JP. Yes. So I would say, it’s a bit like… you see, what’s the value of going to the gymnasium to your job? Well, probably if you’re more awake, if you’re sharper, if you’re fitter, it’s going to improve your aptitude at work. At the very least, these community developers may improve their skills, they make themselves more marketable, and a few of them come up with really great stuff than can then feed back into the whole community.

MC. What’s the role of such proprietary software vendors such as Quark or SAP next to Alfresco [both are differently involved in deals with the company]?

JP. From Alfresco-the-company’s perspective, there is an important role to work with those types of organization, because for many of large customers, they demonstrate that Alfresco is a long-term player and here to stay, and when they see other large companies, particularly from the proprietary world, commiting to Alfresco technology and getting into bed with Alfresco, it gives them a good reassurance. From Alfresco’s perspective, we want to work with those companies because we acknowledge that they have huge user bases and by working of them, if only a small proportion of their user base becomes interested in Alfresco, it’s obviously a good thing for Alfresco in the long term.

MC. Yes. About the new 3.0 release focused more in the user end… it seems to me you’re keeping stable the document management back end where you manage the heavy metal, and now you allow people to customize more the user end of things… I feel your real competitor, rather than Sharepoint, would be FileNet or Documentum.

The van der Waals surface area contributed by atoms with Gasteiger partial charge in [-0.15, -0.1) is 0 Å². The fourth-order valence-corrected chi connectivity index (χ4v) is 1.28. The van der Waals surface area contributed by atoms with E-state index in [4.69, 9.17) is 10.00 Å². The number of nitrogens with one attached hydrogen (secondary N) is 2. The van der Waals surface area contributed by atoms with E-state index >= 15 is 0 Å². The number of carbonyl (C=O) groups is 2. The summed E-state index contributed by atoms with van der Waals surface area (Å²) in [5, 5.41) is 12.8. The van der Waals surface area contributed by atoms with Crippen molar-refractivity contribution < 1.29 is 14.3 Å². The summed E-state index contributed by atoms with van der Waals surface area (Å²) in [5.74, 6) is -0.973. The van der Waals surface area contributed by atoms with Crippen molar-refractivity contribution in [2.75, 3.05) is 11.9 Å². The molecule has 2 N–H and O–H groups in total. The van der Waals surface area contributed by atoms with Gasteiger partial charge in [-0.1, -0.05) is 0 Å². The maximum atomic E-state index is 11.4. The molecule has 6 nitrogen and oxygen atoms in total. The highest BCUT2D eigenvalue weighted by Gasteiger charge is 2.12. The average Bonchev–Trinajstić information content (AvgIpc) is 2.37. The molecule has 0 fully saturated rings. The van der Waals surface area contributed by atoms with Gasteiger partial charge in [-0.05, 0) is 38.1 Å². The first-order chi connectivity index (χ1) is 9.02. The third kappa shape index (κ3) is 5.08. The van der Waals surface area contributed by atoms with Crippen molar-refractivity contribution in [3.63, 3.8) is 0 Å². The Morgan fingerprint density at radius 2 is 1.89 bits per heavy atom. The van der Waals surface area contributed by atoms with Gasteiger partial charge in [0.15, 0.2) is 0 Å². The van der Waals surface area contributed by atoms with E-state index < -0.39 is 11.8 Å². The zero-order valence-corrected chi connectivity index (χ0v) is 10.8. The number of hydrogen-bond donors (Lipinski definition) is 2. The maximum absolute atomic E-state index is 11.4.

JP. Yes. Well, I think what we’re seeing is that with version 3.0 what we’re actually doing is we’re adding a social computing application to Alfresco. So Alfresco’s platform framework will still be there, to build large-scale document repositories, to have large-scale web content management, or internet-scale www sites. [Version 3.0] doesn’t remove anything from that, what it does is add a social computing application into the heart of the environment, and that is I think one of the key differentiators that we have to Sharepoint. Because Sharepoint cannont go into the www world and they haven’t got the enterprise scalability to tackle the large scale document libraries.

So from our perspective, the version 3.0 is all about leveling the playing field and giving customers the potential to jump into Alfresco the same way they’re jumping into Sharepoint. But the benefit of Alfresco is, once they jump in, then they can go in any of those other directions, whereas with Sharepoint they will be very very limited and constrained, and obviously through lack of choice they will be tied into a Microsoft stack in the future.

MC. Indeed. I was going to ask you further about Sharepoint, which as you say is very much limited, but I’m afraid we have very little time [Here a kind bystander asked to be allowed to listen in to the discussion]. As I was saying, what would be your key differentiators, beyond the social layer that’s new, against the current document management application model, like FileNet and Documentum?

JP. I think the key differentiator here is that we’re coming from the Open Source world, in that there will be much more capability to extend and participate in the customization and support with Alfresco that with Documentum or FileNet. Now, those systems will still have an application, and there’s probably many many hundreds of man years of development in those, but for most customers… they’re not that interested in that legacy, what they’re looking for is a modern architecture that they can take forward.

MC. So that would be [with] the flexibility and the ability to take them the way they want? Which wouldn’t happen in a proprietary or “legacy” system?

JP. That’s right.

MC. Very good. Now then, jumping a bit to a different subject, you are Open Source but you are not following the, let’s call it “classical”, community model. It’s a company-led Open Source effort. This means… what?